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What’s in That Package? An Evaluation of Quality of Package Honey Bee (Hymenoptera: Apidae) Shipments in the United States

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Abstract:

To replace deceased colonies or to increase the colony numbers, beekeepers often purchase honey bees, Apis mellifera L., in a package, which is composed of 909–1,364 g (2–3 lb) of worker bees and a mated queen. Packages are typically produced in warm regions of the United States in spring and shipped throughout the United States to replace colonies that perished during winter. Although the package bee industry is effective in replacing colonies lost in winter, packages also can be an effective means of dispersing diseases, parasites, and undesirable stock to beekeepers throughout the United States. To evaluate the quality of packages, we examined 48 packages representing six lines of bees purchased in the spring 2006. We estimated levels of the parasitic mite Varroa destructor Anderson & Trueman and the percentage of drone (male) honey bees received in packages. We surveyed for presence of the tracheal honey bee mite, Acarapis woodi (Rennie), and a microsporidian parasite, Nosema spp., in the shipped bees. We found significant differences in both the mean Varroa mite per bee ratios (0.004–0.054) and the average percentage of drones (0.04–5.1%) in packages from different producers. We found significant differences in the number of Nosema-infected packages (0.0–75.0%) among the six lines. No packages contained detectable levels of A. woodi. Considering the observed variability among honey bee packages, beekeepers should be aware of the potential for pest and disease infestations and high drone levels in packages.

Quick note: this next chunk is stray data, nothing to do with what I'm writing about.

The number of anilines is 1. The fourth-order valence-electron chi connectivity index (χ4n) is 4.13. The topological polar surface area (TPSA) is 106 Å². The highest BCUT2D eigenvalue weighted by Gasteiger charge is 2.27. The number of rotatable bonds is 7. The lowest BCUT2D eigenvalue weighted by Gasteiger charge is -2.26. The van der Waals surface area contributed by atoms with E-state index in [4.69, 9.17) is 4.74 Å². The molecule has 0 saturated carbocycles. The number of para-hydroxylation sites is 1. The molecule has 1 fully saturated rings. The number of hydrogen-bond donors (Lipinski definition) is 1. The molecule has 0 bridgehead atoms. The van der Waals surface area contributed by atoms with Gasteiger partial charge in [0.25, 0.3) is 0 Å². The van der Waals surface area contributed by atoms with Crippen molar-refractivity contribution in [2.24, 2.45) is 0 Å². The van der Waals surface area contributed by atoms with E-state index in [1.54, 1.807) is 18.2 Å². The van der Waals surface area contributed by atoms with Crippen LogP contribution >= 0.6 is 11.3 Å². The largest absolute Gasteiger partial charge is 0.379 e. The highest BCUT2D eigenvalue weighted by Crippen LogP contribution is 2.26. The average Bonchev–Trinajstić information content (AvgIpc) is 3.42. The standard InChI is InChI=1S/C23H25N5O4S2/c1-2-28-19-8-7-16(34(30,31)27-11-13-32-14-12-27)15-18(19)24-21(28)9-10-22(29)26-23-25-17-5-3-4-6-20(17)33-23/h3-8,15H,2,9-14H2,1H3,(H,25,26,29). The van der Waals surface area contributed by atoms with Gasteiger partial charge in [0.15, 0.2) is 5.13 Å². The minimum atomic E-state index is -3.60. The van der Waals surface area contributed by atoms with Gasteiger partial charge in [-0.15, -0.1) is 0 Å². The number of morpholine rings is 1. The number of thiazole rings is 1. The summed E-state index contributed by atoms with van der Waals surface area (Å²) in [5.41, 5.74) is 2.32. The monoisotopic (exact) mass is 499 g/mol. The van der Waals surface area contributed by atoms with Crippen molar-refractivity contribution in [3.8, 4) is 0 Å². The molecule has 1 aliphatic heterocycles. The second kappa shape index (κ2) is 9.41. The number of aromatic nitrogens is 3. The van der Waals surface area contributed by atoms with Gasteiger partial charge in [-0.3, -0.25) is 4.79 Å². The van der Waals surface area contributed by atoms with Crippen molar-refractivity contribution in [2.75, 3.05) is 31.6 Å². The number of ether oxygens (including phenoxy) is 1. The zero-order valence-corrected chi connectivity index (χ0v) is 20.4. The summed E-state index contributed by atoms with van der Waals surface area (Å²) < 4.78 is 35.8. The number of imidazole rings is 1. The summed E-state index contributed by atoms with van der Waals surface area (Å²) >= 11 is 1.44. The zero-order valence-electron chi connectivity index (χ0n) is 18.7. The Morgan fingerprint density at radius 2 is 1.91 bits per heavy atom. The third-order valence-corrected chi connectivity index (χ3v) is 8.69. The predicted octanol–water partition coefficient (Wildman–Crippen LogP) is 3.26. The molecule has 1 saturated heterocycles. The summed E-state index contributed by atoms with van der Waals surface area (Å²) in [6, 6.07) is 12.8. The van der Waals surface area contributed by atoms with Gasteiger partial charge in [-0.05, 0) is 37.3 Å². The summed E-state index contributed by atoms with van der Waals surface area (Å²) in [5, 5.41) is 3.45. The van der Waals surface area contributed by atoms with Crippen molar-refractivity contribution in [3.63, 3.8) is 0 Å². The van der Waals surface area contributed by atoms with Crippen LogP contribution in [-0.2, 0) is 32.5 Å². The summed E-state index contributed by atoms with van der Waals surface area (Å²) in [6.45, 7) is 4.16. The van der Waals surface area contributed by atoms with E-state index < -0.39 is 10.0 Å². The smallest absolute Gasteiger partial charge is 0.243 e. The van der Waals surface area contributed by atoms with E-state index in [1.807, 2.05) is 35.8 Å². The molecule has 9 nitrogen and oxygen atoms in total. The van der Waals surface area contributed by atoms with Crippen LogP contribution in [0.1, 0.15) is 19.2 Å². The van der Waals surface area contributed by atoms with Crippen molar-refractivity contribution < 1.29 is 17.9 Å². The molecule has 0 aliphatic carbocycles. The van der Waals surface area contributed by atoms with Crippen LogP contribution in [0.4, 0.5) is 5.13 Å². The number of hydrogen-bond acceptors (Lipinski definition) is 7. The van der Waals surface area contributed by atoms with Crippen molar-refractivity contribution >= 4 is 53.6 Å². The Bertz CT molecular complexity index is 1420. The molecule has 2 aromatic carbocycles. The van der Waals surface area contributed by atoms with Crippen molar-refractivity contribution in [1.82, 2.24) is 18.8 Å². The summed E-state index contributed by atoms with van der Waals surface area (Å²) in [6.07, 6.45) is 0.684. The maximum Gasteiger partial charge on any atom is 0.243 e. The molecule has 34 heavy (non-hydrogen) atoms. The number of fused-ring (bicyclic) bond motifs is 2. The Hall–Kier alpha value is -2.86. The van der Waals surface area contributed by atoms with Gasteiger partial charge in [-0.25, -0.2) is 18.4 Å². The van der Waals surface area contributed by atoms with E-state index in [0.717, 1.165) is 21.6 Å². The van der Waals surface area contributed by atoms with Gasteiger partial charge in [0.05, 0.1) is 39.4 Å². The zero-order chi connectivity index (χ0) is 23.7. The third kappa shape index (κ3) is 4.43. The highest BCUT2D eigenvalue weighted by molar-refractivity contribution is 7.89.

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  • Journal of Economic Entomology is published bimonthly in February, April, June, August, October, and December. The journal publishes articles on the economic significance of insects and is divided into the following sections: apiculture & social insects; arthropods in relation to plant disease; forum; insecticide resistance and resistance management; ecotoxicology; biological and microbial control; ecology and behavior; sampling and biostatistics; household and structural insects; medical entomology; molecular entomology; veterinary entomology; forest entomology; horticultural entomology; field and forage crops, and small grains; stored-product; commodity treatment and quarantine entomology; and plant resistance. In addition to research papers, Journal of Economic Entomology publishes Letters to the Editor, interpretive articles in a Forum section, Short Communications, Rapid Communications, and Book Reviews.
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